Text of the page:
Neurologist Profile: Professor Dominic Rowe
Thursday, 24th October 2013

Professor Dominic Rowe, the man at the center of some of the World’s best Parkinson’s research. Here’s what inspires him in his search for change:

What Drives Your Commitment to find a cure for Parkinson’s?

From early in my training in neurology, I have wanted to know what causes Parkinson’s Disease and other neurodegenerative diseases such as Motor Neurone Disease. This lead to me pursuing research studies at Baylor College of Medicine, Houston. I was fortunate to work in the laboratories of Professor Stan Appel on the process involved in PD. Since returning to Australia in 1998 the focus of my research work has been PD and MND. We need to understand the processes that makes these diseases worsen so that we can develop therapies to slow and ultimately stop them. If we understand why some people are susceptible to PD and MND, ideally we will be able to stop the diseases before they produce too much damage in the central nervous system.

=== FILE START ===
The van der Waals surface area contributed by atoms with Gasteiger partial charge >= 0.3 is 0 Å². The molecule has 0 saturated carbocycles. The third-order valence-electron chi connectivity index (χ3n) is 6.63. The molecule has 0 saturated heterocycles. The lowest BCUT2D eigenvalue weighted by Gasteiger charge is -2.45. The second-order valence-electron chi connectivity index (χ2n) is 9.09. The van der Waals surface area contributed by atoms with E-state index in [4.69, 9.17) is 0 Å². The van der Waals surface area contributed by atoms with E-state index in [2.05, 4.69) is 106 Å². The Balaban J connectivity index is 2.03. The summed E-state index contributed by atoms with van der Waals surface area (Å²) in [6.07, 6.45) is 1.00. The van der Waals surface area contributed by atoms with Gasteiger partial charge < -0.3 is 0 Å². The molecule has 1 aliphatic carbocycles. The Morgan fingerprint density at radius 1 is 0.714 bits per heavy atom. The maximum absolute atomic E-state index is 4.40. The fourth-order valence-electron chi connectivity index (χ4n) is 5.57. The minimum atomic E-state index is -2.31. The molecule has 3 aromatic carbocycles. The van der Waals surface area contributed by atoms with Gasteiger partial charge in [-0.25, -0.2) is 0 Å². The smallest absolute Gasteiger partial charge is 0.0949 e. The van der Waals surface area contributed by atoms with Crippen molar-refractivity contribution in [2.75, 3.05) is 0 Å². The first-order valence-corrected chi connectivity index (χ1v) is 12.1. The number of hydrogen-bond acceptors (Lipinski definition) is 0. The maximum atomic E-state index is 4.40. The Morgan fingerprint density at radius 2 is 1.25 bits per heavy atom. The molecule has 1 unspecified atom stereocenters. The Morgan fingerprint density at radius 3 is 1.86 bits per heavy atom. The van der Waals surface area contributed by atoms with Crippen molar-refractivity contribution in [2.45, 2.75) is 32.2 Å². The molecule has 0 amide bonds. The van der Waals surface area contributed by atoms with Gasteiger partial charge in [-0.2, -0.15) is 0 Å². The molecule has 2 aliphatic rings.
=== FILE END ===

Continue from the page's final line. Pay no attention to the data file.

Why Shake It Up Australia?

Clyde, Carolyn and the team from Shake It Up Australia (SIUAF)  are the only Foundation in Australia in neuroscience research that aims to make itself redundant. Clyde’s focus and passion to make PD redundant is inspirational and in line with our work here at Macquarie Neurology.

SIUAF is the reason that we are the only site in Australia involved in the Parkinson’s Progression Marker Initiative (PPMI), a global project sponsored and coordinated by the Michael J. Fox Foundation that aims to define the biological processes that underpin PD so that we can develop therapies to stop the disease.

Tell us what your team is doing to Shake Things Up?

Our team at Macquarie Neurology, MQ Uni work every day on the PPMI project, the best project that I have seen that exists to eradicate PD from our world. (Read more about this project here)

Greatest Challenge?

Being involved in starting a new medical school and hospital at Macquarie University.

Greatest Reward?

My family.

Best advice?

Be kind, for everyone you meet is fighting a hard battle.

Plato (427 BC – 347 BC).